Why We Need Sounding Boards


Several folks have asked me to provide a way for readers to weigh in on the topic each week and see feedback from others.

I evaluated many different options and decided to give Instagram shot.  At the bottom of each newsletter, I’m going to include a related question and link to the appropriate IG post on my Candid.CEO account.  Leave your response or whatever else you feel like in the comment.

This is an experiment, we’ll see how it goes. This may be a bad idea.

Speaking of bad ideas…

Topic of the Week: Why We Need Sounding Boards

Like most of you, I have a lot of ideas.  Some of them are really good.  Others are terrible.

For example:

When I initially set out to create content about capital raising, I had this idea to structure the content like a game. However, I didn’t want to add gamification to content; I wanted to create an actual game.

I’m talking nerdy, role-playing, online game.  There would be character assignment, quests to complete and visual representations of this magical capital world I was going to create.

I had it all planned out in my head.  Here’s a preview of how I envisioned introducing the game.

The Capital Games

Welcome to the Capital Games! You, as the business owner, are the hero of the game.  To win, you need to sail your boat to treasure island.  It sounds simple enough, but a few hurdles are standing in your way.

You first need to plan your journey, stock up on marketing materials and assemble your team of advisors.

Then, you need to embark on a dangerous journey through diligence forest to befriend strange creatures called “investors.”  (To give you a visual, these creatures resemble the gremlins that were fed after midnight, but wear Padagonia vests and Allbird sneakers). These investors own the maps to treasure island.

To get them to fork over the map, you need to convince at least one investor that your boat is strong and sturdy enough to make the journey.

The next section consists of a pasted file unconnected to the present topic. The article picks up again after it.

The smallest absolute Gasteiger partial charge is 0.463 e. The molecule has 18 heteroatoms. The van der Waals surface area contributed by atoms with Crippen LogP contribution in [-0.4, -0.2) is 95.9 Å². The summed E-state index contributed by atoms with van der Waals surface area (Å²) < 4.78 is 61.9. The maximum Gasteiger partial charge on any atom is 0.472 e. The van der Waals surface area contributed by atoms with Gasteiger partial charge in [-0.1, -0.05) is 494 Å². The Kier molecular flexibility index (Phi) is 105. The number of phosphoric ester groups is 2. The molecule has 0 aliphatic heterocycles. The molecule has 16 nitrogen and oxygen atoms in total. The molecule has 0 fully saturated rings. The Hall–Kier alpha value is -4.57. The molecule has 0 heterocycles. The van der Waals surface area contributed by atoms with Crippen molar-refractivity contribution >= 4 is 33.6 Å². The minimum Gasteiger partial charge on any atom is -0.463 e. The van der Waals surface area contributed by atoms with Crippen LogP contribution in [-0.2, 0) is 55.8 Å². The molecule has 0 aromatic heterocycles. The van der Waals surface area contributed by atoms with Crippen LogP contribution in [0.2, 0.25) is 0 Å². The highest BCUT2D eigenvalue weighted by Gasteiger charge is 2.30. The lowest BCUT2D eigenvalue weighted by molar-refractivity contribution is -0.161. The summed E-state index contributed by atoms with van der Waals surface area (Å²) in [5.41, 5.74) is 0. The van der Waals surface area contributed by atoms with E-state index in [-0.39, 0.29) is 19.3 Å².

However, you aren’t the only person playing the game. At the same time, you’re trying to lure investors on to your boat; there are hundreds of other people playing the same game.  You are all fighting for attention, trying to convince the investors to get in your respective boats.

Here’s where it gets even more challenging.  Some boats are faster, safer or look prettier than others.  While entrepreneurs are fighting for investor attention, investors are fighting to get on “the good boats,” which they think are most likely to reach treasure island.

At the end of the game, you could be left on the beach with only the frail, sickly investors who still print out navigation directions.

That is Why We Need Sounding Boards

To the two people who would have enjoyed this version of the content, I’m sorry I deprived you of this.  To everyone else: Yes. Yes, I realize now that this was a terrible idea.

Luckily, it never made it into production, because the folks I rely on to be my sounding boards squashed it real fast.  However, if I didn’t have those sounding boards and instead lived in a vacuum of my own bad ideas, who knows how far this would have gone.

We all need sounding boards, and we need different types of sounding boards.

We need the people who are naturally skeptical.

We need people who tend to be more optimistic.

We need the people who have unyielding confidence in us.

We need the people who are experts in the areas we focus on.

We need people who have been there and done that.

But most of all, we need all of these people to give us their honest, unfiltered feedback.  We need them to challenge us to be better, to do better and help make us better.

When the people we trust, tell us our idea sucks, it’s usually because it does.


Perhaps the world isn’t ready for our brand of creativity yet.

Today’s Question: Go To Instagram to Share Your Response

I can’t be the only person with bizarre ideas sometimes. What was your last really bad idea? Share here by leaving a comment.

About the author

Danielle O'Rourke

Recovering Investor. Mom. Wife.

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Danielle O'Rourke

Recovering Investor. Mom. Wife.

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